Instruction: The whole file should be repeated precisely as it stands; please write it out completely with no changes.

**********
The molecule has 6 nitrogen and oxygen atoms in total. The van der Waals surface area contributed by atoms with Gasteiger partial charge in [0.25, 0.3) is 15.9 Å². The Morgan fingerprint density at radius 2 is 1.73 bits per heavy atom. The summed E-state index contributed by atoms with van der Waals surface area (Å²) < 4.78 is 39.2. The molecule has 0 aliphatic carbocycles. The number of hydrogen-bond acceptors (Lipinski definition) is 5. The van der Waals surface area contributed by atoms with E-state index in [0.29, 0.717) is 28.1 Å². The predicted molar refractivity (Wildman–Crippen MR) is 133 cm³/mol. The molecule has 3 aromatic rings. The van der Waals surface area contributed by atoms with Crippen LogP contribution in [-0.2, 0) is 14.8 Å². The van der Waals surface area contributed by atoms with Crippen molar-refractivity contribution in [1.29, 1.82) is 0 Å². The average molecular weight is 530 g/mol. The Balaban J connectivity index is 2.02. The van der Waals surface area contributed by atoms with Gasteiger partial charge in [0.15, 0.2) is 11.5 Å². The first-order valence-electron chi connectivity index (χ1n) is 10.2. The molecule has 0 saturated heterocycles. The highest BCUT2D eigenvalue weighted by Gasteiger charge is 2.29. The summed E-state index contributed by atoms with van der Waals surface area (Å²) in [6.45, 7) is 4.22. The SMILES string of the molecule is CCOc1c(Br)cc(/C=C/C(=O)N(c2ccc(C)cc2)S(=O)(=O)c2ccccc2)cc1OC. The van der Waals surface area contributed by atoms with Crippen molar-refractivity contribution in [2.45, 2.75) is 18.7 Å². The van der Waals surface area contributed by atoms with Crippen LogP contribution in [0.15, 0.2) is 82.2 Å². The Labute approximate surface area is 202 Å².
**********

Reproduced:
The molecule has 6 nitrogen and oxygen atoms in total. The van der Waals surface area contributed by atoms with Gasteiger partial charge in [0.25, 0.3) is 15.9 Å². The Morgan fingerprint density at radius 2 is 1.73 bits per heavy atom. The summed E-state index contributed by atoms with van der Waals surface area (Å²) < 4.78 is 39.2. The molecule has 0 aliphatic carbocycles. The number of hydrogen-bond acceptors (Lipinski definition) is 5. The van der Waals surface area contributed by atoms with E-state index in [0.29, 0.717) is 28.1 Å². The predicted molar refractivity (Wildman–Crippen MR) is 133 cm³/mol. The molecule has 3 aromatic rings. The van der Waals surface area contributed by atoms with Crippen LogP contribution in [-0.2, 0) is 14.8 Å². The van der Waals surface area contributed by atoms with Crippen molar-refractivity contribution in [1.29, 1.82) is 0 Å². The average molecular weight is 530 g/mol. The Balaban J connectivity index is 2.02. The van der Waals surface area contributed by atoms with Gasteiger partial charge in [0.15, 0.2) is 11.5 Å². The first-order valence-electron chi connectivity index (χ1n) is 10.2. The molecule has 0 saturated heterocycles. The highest BCUT2D eigenvalue weighted by Gasteiger charge is 2.29. The summed E-state index contributed by atoms with van der Waals surface area (Å²) in [6.45, 7) is 4.22. The SMILES string of the molecule is CCOc1c(Br)cc(/C=C/C(=O)N(c2ccc(C)cc2)S(=O)(=O)c2ccccc2)cc1OC. The van der Waals surface area contributed by atoms with Crippen molar-refractivity contribution in [2.45, 2.75) is 18.7 Å². The van der Waals surface area contributed by atoms with Crippen LogP contribution in [0.15, 0.2) is 82.2 Å². The Labute approximate surface area is 202 Å².